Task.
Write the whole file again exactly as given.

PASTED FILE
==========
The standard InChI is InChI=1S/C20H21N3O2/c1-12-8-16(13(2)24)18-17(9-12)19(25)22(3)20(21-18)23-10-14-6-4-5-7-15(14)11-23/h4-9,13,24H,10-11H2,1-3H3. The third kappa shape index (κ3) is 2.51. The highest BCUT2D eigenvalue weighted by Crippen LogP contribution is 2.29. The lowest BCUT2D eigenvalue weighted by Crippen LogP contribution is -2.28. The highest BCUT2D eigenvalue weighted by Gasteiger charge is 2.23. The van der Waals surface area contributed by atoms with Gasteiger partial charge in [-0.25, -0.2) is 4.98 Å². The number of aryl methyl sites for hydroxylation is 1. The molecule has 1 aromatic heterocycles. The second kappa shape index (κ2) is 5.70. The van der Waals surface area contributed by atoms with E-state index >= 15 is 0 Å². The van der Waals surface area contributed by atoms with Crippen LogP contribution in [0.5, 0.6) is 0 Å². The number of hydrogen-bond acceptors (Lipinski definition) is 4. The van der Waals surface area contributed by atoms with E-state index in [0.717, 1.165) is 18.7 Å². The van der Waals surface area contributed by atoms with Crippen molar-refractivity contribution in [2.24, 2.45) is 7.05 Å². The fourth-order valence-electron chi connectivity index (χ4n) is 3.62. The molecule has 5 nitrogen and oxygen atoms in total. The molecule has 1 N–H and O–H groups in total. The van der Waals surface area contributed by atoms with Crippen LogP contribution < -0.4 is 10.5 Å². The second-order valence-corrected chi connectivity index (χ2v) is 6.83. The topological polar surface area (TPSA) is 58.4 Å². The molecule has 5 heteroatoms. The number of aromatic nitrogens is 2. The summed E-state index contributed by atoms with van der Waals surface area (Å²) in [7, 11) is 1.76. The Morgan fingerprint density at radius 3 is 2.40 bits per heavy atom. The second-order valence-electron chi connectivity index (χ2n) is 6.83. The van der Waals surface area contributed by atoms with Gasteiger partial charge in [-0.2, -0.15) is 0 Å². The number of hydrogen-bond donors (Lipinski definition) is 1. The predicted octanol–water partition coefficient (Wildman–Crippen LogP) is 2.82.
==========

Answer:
The standard InChI is InChI=1S/C20H21N3O2/c1-12-8-16(13(2)24)18-17(9-12)19(25)22(3)20(21-18)23-10-14-6-4-5-7-15(14)11-23/h4-9,13,24H,10-11H2,1-3H3. The third kappa shape index (κ3) is 2.51. The highest BCUT2D eigenvalue weighted by Crippen LogP contribution is 2.29. The lowest BCUT2D eigenvalue weighted by Crippen LogP contribution is -2.28. The highest BCUT2D eigenvalue weighted by Gasteiger charge is 2.23. The van der Waals surface area contributed by atoms with Gasteiger partial charge in [-0.25, -0.2) is 4.98 Å². The number of aryl methyl sites for hydroxylation is 1. The molecule has 1 aromatic heterocycles. The second kappa shape index (κ2) is 5.70. The van der Waals surface area contributed by atoms with E-state index >= 15 is 0 Å². The van der Waals surface area contributed by atoms with Crippen LogP contribution in [0.5, 0.6) is 0 Å². The number of hydrogen-bond acceptors (Lipinski definition) is 4. The van der Waals surface area contributed by atoms with E-state index in [0.717, 1.165) is 18.7 Å². The van der Waals surface area contributed by atoms with Crippen molar-refractivity contribution in [2.24, 2.45) is 7.05 Å². The fourth-order valence-electron chi connectivity index (χ4n) is 3.62. The molecule has 5 nitrogen and oxygen atoms in total. The molecule has 1 N–H and O–H groups in total. The van der Waals surface area contributed by atoms with Crippen LogP contribution < -0.4 is 10.5 Å². The second-order valence-corrected chi connectivity index (χ2v) is 6.83. The topological polar surface area (TPSA) is 58.4 Å². The molecule has 5 heteroatoms. The number of aromatic nitrogens is 2. The summed E-state index contributed by atoms with van der Waals surface area (Å²) in [7, 11) is 1.76. The Morgan fingerprint density at radius 3 is 2.40 bits per heavy atom. The second-order valence-electron chi connectivity index (χ2n) is 6.83. The van der Waals surface area contributed by atoms with Gasteiger partial charge in [-0.2, -0.15) is 0 Å². The number of hydrogen-bond donors (Lipinski definition) is 1. The predicted octanol–water partition coefficient (Wildman–Crippen LogP) is 2.82.